When Kevin wrote his review of I’d Trade Him Again, it got me thinking about the time I spent reading Barry Meisel’s book Losing the Edge: The Rise and Fall of the Stanley Cup Champion New York Rangers, which takes a behind the scenes look at how the 1994 Stanley Cup Champion Rangers were built and destroyed in a little over one calendar year.
The book begins with how the Rangers came to hire Mike Keenan, and how then-GM Neil Smith knew that Keenan was the only man that could bring the Rangers to the Promised Land. Meisel has some great quotes and detailed stories of the behind the scenes of how Smith convinced his bosses that Keenan was the only man for the job, despite numerous other qualified coaches that were available.
Meisel then details how the Steve Larmer trade came to fruition, and how Smith realized the trade was a big win for his team. He was able to nab Larmer for what Smith said were “spare parts that wouldn’t be part of a championship run, a late first round pick, and a prospect with no future with the organization.” That quote there really illustrates how GMs view trades when they are made, and really struck me as interesting. Think of how many fans were in love with James Patrick and Darren Turcotte.
While reading about the rise of the Rangers was great insight into how teams are built, the fall of the Rangers is just flat out disturbing. The stories about the power struggles between Smith and Keenan, how Keenan was negotiating with the Blues and Red Wings during the Stanley Cup run, and how Smith and Keenan weren’t even on speaking terms really makes you wonder how this team pulled it off.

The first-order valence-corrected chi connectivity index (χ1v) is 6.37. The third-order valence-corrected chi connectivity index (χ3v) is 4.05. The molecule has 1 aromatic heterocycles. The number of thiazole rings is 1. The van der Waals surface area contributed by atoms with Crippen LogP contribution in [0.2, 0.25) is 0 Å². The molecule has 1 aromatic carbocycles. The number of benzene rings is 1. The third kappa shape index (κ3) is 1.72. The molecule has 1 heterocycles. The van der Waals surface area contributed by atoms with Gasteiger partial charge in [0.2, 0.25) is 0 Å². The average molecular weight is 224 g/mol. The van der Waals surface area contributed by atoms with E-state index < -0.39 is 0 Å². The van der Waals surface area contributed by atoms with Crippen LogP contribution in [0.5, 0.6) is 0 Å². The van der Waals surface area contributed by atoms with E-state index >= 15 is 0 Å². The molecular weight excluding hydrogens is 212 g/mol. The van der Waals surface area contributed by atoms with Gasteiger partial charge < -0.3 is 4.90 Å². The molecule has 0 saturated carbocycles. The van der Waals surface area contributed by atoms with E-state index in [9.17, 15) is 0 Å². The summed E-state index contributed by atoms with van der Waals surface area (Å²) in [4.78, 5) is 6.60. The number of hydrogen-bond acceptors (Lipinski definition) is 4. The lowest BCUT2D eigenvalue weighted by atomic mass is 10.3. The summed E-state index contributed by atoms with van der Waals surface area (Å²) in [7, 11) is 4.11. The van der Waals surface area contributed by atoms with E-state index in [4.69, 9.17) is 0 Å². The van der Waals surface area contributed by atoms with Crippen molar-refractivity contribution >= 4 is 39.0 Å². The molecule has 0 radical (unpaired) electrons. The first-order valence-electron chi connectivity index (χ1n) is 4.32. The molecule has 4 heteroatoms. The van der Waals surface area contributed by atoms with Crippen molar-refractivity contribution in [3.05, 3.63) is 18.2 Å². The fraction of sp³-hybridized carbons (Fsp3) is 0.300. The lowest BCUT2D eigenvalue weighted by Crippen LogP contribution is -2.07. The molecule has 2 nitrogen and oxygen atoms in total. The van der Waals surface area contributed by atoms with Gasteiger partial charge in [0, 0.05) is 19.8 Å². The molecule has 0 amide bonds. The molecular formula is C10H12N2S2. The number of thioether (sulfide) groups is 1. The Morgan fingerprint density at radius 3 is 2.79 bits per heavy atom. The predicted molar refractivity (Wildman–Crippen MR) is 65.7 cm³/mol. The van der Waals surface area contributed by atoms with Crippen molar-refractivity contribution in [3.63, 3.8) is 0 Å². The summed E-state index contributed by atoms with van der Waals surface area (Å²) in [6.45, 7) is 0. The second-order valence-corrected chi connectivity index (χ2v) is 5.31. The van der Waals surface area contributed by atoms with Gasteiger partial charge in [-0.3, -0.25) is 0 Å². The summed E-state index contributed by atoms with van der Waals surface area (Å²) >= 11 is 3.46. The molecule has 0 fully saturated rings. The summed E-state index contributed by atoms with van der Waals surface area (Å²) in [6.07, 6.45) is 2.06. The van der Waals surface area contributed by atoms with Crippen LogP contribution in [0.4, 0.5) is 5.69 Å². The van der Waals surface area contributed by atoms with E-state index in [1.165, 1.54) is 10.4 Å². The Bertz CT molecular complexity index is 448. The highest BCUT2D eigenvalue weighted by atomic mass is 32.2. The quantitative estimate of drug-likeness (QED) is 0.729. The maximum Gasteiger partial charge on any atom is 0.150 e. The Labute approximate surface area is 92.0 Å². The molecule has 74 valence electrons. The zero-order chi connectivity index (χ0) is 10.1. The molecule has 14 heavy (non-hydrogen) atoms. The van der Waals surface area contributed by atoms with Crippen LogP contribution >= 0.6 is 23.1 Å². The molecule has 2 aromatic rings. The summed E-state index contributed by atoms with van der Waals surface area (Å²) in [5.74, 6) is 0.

As you read the book, you will really wonder why the organization allows Mike Keenan to have any sort of contact with the players, coaching staff, management, or any staff in general. Meisel writes from a netural angle, presenting only facts and direct quotes, but it doesn’t paint Keenan in a positive picture. But, the man brought a Cup to New York.
The other interesting aspect of the book is about how the Rangers relationship with Mark Messier was portrayed. Messier had a lot of power behind the scenes, and he definitely used it during his contract negotiations in 1994-1995.
Meisel gives you a rare behind the scenes look at the day-to-day operations of an NHL organization. The book is pretty inexpensive, so if you have the time, you should definitely check it out.